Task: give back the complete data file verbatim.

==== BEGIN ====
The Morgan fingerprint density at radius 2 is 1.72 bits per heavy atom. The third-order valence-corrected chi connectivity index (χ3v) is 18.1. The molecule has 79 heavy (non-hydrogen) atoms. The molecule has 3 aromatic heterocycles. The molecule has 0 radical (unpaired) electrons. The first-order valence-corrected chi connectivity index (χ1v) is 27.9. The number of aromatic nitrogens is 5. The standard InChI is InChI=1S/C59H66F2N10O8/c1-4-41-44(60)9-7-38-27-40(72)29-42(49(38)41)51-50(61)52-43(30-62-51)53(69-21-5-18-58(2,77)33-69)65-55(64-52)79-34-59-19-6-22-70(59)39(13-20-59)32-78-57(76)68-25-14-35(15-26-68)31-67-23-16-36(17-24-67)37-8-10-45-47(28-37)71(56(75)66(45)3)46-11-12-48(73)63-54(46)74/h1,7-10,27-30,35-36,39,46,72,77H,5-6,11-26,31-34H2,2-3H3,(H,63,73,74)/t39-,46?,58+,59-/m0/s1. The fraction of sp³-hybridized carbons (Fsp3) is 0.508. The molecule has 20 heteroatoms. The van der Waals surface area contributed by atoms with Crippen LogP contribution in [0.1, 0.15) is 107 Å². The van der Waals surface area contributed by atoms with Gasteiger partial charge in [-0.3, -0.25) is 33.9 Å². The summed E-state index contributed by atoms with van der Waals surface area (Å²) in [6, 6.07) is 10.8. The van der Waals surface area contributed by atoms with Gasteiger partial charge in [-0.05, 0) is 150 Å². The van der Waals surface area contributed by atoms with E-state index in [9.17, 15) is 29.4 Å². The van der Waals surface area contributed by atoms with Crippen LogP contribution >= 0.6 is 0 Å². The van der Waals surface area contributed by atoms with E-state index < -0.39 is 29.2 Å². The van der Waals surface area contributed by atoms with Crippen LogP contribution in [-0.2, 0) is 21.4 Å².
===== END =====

The Morgan fingerprint density at radius 2 is 1.72 bits per heavy atom. The third-order valence-corrected chi connectivity index (χ3v) is 18.1. The molecule has 79 heavy (non-hydrogen) atoms. The molecule has 3 aromatic heterocycles. The molecule has 0 radical (unpaired) electrons. The first-order valence-corrected chi connectivity index (χ1v) is 27.9. The number of aromatic nitrogens is 5. The standard InChI is InChI=1S/C59H66F2N10O8/c1-4-41-44(60)9-7-38-27-40(72)29-42(49(38)41)51-50(61)52-43(30-62-51)53(69-21-5-18-58(2,77)33-69)65-55(64-52)79-34-59-19-6-22-70(59)39(13-20-59)32-78-57(76)68-25-14-35(15-26-68)31-67-23-16-36(17-24-67)37-8-10-45-47(28-37)71(56(75)66(45)3)46-11-12-48(73)63-54(46)74/h1,7-10,27-30,35-36,39,46,72,77H,5-6,11-26,31-34H2,2-3H3,(H,63,73,74)/t39-,46?,58+,59-/m0/s1. The fraction of sp³-hybridized carbons (Fsp3) is 0.508. The molecule has 20 heteroatoms. The van der Waals surface area contributed by atoms with Crippen LogP contribution in [0.1, 0.15) is 107 Å². The van der Waals surface area contributed by atoms with Gasteiger partial charge in [-0.3, -0.25) is 33.9 Å². The summed E-state index contributed by atoms with van der Waals surface area (Å²) in [6, 6.07) is 10.8. The van der Waals surface area contributed by atoms with Gasteiger partial charge in [-0.05, 0) is 150 Å². The van der Waals surface area contributed by atoms with E-state index in [9.17, 15) is 29.4 Å². The van der Waals surface area contributed by atoms with Crippen LogP contribution >= 0.6 is 0 Å². The van der Waals surface area contributed by atoms with E-state index < -0.39 is 29.2 Å². The van der Waals surface area contributed by atoms with Crippen LogP contribution in [-0.2, 0) is 21.4 Å².